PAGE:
-- Two recent news stories,
taken together, could signal an ominous turn in the invasion of Iraq. The first
story appeared on the Time website on February 28.  It discusses Iraqi
opposition to government plans to privatize the oil industry and sell it off to
foreign investors under very lucrative terms.
The new law would allow foreign companies to cut long-term
deals for exploration and development. This is the first time foreign oil
companies will be allowed to have a stake in Iraq�s energy wealth since 1972,
when the oil industry was nationalized.
While the potential profits for oil companies are enormous,
they will also have to deal with resistance fighters (yes, the media persists
in calling them insurgents) blowing up pipelines and equipment and murdering
contractors. Over the long years of strict sanctions, the oil infrastructure had
deteriorated to the point that the oil fields were being damaged by harmful
Prior to the invasion, a U.N. report in June 2001 said that
Iraqi oil production capacity would fall sharply unless technical and
infrastructure problems were addressed. And former U.N. Secretary General KofiAnnan warned of a possible �major
breakdown� in Iraq�s oil industry if spare parts and equipment were not
forthcoming.  Prior to the invasion, the US blocked any attempts to remedy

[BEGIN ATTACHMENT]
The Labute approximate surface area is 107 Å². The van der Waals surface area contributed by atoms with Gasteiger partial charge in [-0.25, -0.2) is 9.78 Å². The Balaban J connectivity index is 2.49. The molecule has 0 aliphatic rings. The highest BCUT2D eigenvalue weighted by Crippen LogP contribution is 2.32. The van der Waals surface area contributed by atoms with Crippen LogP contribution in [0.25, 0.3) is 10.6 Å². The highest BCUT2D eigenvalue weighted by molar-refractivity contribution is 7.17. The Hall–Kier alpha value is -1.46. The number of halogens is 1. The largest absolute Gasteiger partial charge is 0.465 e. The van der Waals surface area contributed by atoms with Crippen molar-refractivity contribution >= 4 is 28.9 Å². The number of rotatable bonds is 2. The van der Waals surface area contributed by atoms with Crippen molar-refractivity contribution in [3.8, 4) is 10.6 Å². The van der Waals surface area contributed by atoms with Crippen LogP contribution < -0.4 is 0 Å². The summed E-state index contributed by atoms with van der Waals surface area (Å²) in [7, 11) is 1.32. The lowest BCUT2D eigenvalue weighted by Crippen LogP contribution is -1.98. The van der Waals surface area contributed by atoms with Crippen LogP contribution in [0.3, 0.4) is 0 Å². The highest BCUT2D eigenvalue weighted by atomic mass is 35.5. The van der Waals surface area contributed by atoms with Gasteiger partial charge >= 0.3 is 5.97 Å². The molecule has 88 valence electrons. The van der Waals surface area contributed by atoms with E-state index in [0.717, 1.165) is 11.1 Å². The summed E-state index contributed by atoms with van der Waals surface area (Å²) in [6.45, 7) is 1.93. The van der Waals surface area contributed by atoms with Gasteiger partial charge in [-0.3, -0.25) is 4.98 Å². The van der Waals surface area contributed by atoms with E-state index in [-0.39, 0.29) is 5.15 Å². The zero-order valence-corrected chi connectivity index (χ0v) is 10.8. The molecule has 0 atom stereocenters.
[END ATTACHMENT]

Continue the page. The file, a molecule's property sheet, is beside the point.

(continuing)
Solving these problems will require major investment from a
consortium of international oil companies. It will take at least a decade to
double output, providing there is no further damage done. It will take at least
$7 billion worth of investment to bring Iraq back to its 3.5 million b/d
production level. Pushing past that level to 5.5 million b/d will require at
least $20 billion of investment.  These estimates were made prior to the
invasion, and so do not incorporate additional costs due to more recent damages.
It would appear that the company poised to enjoy the largest
short-term profit from the rebuilding and policing of the Iraqi oil
infrastructure would be Dick Cheney�s Halliburton.
After the long Iraq-Iran War, two previous incursions led by
the US, more than a decade of harsh sanctions, and finally this latest invasion
and civil war, the Iraq economy and infrastructure are in a shambles. Virtually
the only source of income that Iraq has with which it can repair all of this
damage comes from its energy wealth. And now the government is poised to give
the greatest percentage of this wealth to foreign investors.
Dissatisfaction with the new law has been expressed by some
politicians. Yet it is to be wondered what they can do to stop legislation the details
of which are being kept secret from parliament until time for a vote.
Interestingly enough, the entire deal was known to US Energy Secretary Samuel Bodman, who discussed it during a trip to the region in
July of 2005.
The strongest opposition to the new law comes from the Iraq
unions. HassanJum�ahAwwad Al-Asadi, head of Iraq�s
Federation of Oil Unions, has stated that if the law is not redrawn to protect
Iraqi interests, then the unions will stop production. He has explicitly warned
foreign oil companies against coming to Iraq under the guise of
At a December 14 meeting, senior officials of the General
Federation of Iraqi Workers, the Federation of Oil Unions, the Federation of